The Liberal Party’s officials were adamant: the cameramen had to get off their chairs.
The positions they had secured to get a top shot of the man just elected prime minister was just too good it was blocking party members’ view of the proceedings and they should have priority.
It didn’t matter that the cameras – collectively – would broadcast Tony Abbott’s victorious entry to millions of people, and that – in fact – no one’s view was actually being blocked.
The chairs were going, and with them, the cameramen’s birds-eye position.
And that was that.
The incident is telling because it reflects the iron rod of discipline that has run through the Liberal Party’s campaign. Even things that have seemed seemed illogical or pointless were enforced if they were part of The Message.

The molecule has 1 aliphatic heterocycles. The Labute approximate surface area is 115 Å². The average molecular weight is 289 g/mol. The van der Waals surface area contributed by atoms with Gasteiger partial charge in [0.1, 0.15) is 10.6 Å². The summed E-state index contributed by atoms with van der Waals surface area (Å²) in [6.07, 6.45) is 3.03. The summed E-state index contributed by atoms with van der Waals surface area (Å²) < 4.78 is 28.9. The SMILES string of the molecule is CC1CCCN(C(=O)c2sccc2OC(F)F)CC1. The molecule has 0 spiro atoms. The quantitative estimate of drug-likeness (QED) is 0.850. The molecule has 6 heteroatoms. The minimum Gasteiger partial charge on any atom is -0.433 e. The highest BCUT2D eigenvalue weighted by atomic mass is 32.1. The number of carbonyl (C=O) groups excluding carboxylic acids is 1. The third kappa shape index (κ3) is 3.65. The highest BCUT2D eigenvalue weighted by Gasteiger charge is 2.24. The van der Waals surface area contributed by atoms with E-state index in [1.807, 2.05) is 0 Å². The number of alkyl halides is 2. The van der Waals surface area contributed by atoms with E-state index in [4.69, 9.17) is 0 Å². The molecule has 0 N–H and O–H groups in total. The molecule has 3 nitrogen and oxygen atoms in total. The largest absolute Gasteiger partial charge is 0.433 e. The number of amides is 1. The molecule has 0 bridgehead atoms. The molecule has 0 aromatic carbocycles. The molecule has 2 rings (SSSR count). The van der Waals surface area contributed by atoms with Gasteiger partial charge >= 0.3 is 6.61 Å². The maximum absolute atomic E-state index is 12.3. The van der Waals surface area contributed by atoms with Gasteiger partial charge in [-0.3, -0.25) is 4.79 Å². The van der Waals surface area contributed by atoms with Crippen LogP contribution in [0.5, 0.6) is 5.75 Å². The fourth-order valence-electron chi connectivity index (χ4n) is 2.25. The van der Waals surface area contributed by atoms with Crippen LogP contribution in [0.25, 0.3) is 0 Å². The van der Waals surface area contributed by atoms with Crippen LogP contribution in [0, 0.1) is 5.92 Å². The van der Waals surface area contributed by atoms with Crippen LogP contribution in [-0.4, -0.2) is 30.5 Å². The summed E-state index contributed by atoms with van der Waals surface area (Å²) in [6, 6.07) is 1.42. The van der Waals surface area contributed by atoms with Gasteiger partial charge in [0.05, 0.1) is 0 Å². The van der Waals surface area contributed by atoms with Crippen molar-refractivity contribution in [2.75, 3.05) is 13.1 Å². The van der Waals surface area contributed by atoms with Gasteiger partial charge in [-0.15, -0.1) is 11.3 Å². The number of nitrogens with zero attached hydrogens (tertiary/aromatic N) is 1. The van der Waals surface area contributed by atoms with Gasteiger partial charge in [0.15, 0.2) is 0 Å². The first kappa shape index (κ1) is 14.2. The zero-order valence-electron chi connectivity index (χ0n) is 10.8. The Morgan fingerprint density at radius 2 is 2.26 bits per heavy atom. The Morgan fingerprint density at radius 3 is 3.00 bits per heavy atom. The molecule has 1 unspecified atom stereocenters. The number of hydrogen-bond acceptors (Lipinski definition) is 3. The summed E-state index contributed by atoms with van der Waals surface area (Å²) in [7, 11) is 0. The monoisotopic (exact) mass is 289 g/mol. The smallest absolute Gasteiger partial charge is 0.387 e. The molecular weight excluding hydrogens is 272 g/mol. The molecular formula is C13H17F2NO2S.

To those of us who’ve been on the brunt end of it, it’s been frustrating. But there’s no denying the discipline contributed to their victory.
That discipline, of course, contrasts with the ill-discipline of the Labor government.
That meant – first and foremost – the leadership chaos: a split party which, for three years, saw supporters of Kevin Rudd briefing against Julia Gillard, and vice versa.
But now that the election is over, it is clear there was ill-discipline on the campaign trail, too: policies made on the hoof, broken-down campaign buses, a failure to warn a school - Rudd’s own voting station – that the prime minister would be visiting and might have some cameras in tow.
Where ill-discipline crept into the Liberal party – a candidate in Western Sydney, for example, who gave a rogue interview in which he couldn’t recite more than one point of his party’s "six-point plan" to “stop the [refugee] boats” – voters reacted.
That candidate bucked the national trend. He lost. But such examples were rare.
The twin fists of discipline and unity won the election for the politcians of the centre-right.
They promise to govern in a similar style.